Involvement and inclusion are interchangeable words you may often hear from volunteers, ecologists, and artists. Although there is no clear or agreed definition of involvement, this article attempts to explain and show why it can better our lives. At the same time, it debunks some common myths around involvement.
A key to well-being
Have you noticed what happens when you are joyful? Can you see any pattern? Take a moment to think of all your happy moments in the past week, month, or year. One thing that you can then observe is your willingness to accept and include everything around you. Let’s break this down.
When it comes to well-being, you have consciously or unconsciously set a few conditions. In other words, you dream of a specific future where you include a few things and exclude everything else. As a result, if what happens around you is part of your dream, you are happy. Given this observation, two factors can affect your happiness: your surroundings and your dream.
The conventional way to become happy is to strive to fulfill your dream. In this case, if you achieve your goals and your dream remains unchanged, you can sustain happiness. If, on the other hand, your expectations keep growing, as it usually happens, striving to fulfill an ever-changing dream could mean an endless pursuit of happiness.
Involvement can show a way out of this vicious circle. To be specific, when you include everything that happens around you as part of your dream, you are always happy. That is the sense and magic of involvement: It is a master key to well-being! A true Passepartout. Only when you hold this key can you open the “gift inside each moment”.
The myths around inclusion
Although involvement is mainly a word with positive meaning, there are still invalid claims or myths about inclusion. Here are three such common myths:
Myth 1: involvement supposedly brings entanglement
Correction: discriminatory involvement can entangle you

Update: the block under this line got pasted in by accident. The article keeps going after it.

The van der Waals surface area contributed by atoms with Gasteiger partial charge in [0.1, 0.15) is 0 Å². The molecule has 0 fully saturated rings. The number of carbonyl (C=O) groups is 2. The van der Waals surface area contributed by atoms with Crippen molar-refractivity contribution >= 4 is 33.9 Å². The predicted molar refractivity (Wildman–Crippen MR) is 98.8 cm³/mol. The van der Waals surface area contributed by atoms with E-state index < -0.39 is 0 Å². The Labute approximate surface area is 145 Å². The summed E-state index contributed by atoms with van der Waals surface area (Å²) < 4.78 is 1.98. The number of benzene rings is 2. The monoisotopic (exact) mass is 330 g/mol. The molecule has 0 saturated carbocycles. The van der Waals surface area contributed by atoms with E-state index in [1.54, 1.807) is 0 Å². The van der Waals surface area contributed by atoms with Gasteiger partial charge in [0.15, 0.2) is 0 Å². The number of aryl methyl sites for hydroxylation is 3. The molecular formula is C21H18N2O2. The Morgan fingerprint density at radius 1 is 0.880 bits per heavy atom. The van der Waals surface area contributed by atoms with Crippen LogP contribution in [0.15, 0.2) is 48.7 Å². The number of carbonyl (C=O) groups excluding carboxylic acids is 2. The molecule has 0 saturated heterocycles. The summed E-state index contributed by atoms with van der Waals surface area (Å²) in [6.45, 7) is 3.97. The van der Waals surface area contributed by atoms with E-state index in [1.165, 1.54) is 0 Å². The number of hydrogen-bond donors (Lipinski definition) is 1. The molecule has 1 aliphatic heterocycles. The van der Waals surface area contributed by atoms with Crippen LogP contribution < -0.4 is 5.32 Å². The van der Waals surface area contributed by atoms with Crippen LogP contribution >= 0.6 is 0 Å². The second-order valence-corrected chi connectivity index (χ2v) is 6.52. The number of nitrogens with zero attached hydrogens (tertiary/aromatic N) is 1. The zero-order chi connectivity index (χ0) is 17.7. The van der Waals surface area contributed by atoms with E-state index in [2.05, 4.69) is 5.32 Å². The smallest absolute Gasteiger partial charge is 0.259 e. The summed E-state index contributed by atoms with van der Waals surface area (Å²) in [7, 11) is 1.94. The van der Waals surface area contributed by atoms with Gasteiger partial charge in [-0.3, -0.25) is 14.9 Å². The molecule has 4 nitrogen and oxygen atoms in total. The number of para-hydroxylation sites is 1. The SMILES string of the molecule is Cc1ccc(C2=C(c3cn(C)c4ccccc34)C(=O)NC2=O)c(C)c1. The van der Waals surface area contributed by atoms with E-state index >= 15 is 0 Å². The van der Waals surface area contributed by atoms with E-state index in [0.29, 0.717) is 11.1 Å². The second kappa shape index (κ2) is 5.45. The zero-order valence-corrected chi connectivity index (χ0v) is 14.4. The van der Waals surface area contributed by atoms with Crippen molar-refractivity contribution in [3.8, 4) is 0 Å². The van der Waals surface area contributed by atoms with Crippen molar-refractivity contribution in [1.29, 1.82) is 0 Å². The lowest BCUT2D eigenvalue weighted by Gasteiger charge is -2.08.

There is an argument that says involvement brings entanglement and, thus, suffering. Although there is an element of truth here, what entangles you is the discriminatory identity-based involvement.
In other words, if your involvement comes from a specific identification, such as your family, country, or anything else, there will be entanglement. If your involvement is beyond your identity, you will see that involvement brings happiness because you will include everything around you in the same way.
Myth 2: involvement supposedly demands fanaticism
Correction: indiscriminate involvement means having the same passion for everything in life
Another myth around inclusion is that it breeds fanaticism. This claim is valid only when your involvement comes out of your identity. In those cases, the mind tries to protect its character and personality. If you had nothing to safeguard, there would be no need for fanaticism or violence; you would enjoy life as it is.
You can be involved in something because you see it works for you, not necessarily because you believe it is correct. The moment you see that something works for you, you do not need to explain it. It just makes sense to do more, even if you do not understand it.
Myth 3: involvement supposedly demands action
Correction: Involvement is not an act; it is a certain willingness toward life
Some argue involvement means action. However, this is not necessary. For example, you can look at people and be involved. You can look at the sky or everything around you and include them as part of your life. Or, you can close your eyes and still be involved.
Involvement is not an act; it is a certain willingness toward life. You are willing to include everything around you as part of yourself. This willingness is the essence of indiscriminate involvement and hence a getaway to happiness.
- If what happens around you agrees with your dream of well-being, you are happy.
- When you include everything that happens around you as part of your dream, you are always happy.
- You can be involved in something because you see it works for you, not necessarily because you believe it is correct.